German researchers have identified hundreds of host cell genes that affect influenza A virus replication. The work by Alexander Karlas and colleagues and published online in the journal Nature could help identify new drug targets which could be useful against a broad range of influenza viruses.
Influenza A viruses are a global public health threat that cause seasonal flu epidemics and periodic pandemics, the most recent major outbreak being the infamous swine flu pandemic that originated in Mexico in 2009. The influenza virus has a high mutation rate, which means that drugs and vaccines can become ineffective rapidly during a flu outbreak. The influenza virus can only replicate inside living cells and so novel drugs that target host cell functions required for virus replication are an attractive research area.
Karlas et al. conducted a genome-wide RNA interference screen in conjunction with a luciferase reporter assay to identify host cells factor that are important for influenza virus replication in human cells. First, they transfected human epithelial lung cells with 62,000 siRNAs against ~17,000 annotated and ~6,000 predicted human genes and 48 h later they infected the same cells with influenza A H1N1 virus and used immunofluorescence microscopy to check the virus infection rates. Secondly, they transferred the virus supernatants from the lung cells onto human embryonic kidney cells which contained an influenza-virus-specific luciferase reporter that bioluminesces in the presence of the virus to further quantify the virus infection and replication rates.
The scientists identified 287 human genes which appeared to be important in influenza virus replication, including the nuclear export factor genes NXF1 and XPO1, which have already been shown to be important for flu virus replication, and several genes which are connected with pre-mRNA splicing. They confirmed that siRNAs against ~59% (168 out of 287) of these genes decreased the number of endemic H1N1 and the 2009 pandemic H1N1 influenza viruses in human cells by at least five times. Interestingly, a subset of the same siRNAs also decreased replication of the highly pathogenic avian H5N1 influenza A strain. Furthermore, they found that a small molecule inhibitor of CDC-like kinase 1 reduced influenza virus replication by two orders of magnitude, because of impaired splicing of viral M2 messenger RNA. Finally, in vivo mouse studies confirmed the importance of the cell cycle regulator p27 in virus replication, p27-/- knockout mice were infected with H1N1 virus and 2 days later the researchers observed that the viral load within the lungs of the mice was significantly reduced.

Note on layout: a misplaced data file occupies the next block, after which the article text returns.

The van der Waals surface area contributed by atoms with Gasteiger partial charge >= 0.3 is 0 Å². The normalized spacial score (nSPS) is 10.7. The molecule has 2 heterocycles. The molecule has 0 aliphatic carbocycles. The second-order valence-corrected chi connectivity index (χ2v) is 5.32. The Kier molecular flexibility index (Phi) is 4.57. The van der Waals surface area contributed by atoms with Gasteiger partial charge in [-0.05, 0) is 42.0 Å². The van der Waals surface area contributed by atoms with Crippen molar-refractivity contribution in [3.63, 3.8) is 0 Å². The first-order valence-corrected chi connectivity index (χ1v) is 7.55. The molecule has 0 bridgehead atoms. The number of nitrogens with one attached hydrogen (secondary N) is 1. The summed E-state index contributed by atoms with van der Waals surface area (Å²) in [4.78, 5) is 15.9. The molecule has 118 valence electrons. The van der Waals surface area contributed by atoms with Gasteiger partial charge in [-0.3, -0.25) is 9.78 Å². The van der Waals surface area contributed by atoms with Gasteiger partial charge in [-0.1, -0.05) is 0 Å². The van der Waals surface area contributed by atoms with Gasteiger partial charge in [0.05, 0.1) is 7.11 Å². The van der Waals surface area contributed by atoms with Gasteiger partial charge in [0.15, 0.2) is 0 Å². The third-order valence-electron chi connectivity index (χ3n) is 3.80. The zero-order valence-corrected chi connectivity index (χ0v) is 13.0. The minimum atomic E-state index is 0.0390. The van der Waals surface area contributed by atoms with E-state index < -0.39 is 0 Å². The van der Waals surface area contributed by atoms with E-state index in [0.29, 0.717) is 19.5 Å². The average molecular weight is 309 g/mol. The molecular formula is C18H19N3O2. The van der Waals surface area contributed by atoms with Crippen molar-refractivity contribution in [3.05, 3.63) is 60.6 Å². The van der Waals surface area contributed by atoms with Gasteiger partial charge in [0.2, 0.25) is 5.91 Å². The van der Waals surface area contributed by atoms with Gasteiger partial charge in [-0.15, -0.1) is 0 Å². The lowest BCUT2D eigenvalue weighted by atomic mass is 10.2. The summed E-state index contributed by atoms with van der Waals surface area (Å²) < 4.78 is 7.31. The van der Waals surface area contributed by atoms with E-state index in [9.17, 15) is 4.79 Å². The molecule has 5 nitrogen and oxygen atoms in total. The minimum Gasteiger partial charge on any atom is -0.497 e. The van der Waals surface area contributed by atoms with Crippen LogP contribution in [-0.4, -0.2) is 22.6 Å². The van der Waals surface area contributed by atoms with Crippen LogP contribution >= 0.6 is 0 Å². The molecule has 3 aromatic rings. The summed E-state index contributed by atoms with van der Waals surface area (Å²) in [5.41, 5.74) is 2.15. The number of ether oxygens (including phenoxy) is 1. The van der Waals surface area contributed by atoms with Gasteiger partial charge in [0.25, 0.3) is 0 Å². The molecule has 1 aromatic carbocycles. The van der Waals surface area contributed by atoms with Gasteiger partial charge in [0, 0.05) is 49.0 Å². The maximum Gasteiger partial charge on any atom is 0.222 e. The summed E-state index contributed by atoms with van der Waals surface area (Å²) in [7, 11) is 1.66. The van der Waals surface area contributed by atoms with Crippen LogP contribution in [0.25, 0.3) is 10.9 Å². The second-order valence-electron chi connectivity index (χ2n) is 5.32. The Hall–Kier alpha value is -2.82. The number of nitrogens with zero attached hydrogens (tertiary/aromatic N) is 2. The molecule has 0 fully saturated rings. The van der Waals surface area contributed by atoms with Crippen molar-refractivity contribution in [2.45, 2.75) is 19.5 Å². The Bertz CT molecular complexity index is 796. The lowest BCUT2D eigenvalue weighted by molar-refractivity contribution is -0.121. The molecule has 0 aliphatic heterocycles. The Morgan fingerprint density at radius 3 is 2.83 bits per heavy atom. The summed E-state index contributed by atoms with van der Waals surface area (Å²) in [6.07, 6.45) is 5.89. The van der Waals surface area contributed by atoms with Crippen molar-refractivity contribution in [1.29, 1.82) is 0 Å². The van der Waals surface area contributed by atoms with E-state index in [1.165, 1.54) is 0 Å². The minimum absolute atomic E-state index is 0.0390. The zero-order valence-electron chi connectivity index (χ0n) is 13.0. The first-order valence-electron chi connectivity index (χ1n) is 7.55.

This study “provided new and comprehensive information on host cell determinants of replication, and uncovered potential targets for novel antiviral strategies…against a broad spectrum of influenza viruses” write the authors and presents more information on the interaction between viruses and the human host.
Karlas, A., Machuy, N., Shin, Y., Pleissner, K., Artarini, A., Heuer, D., Becker, D., Khalil, H., Ogilvie, L., Hess, S., Mäurer, A., Müller, E., Wolff, T., Rudel, T., & Meyer, T. (2010). Genome-wide RNAi screen identifies human host factors crucial for influenza virus replication Nature DOI: 10.1038/nature08760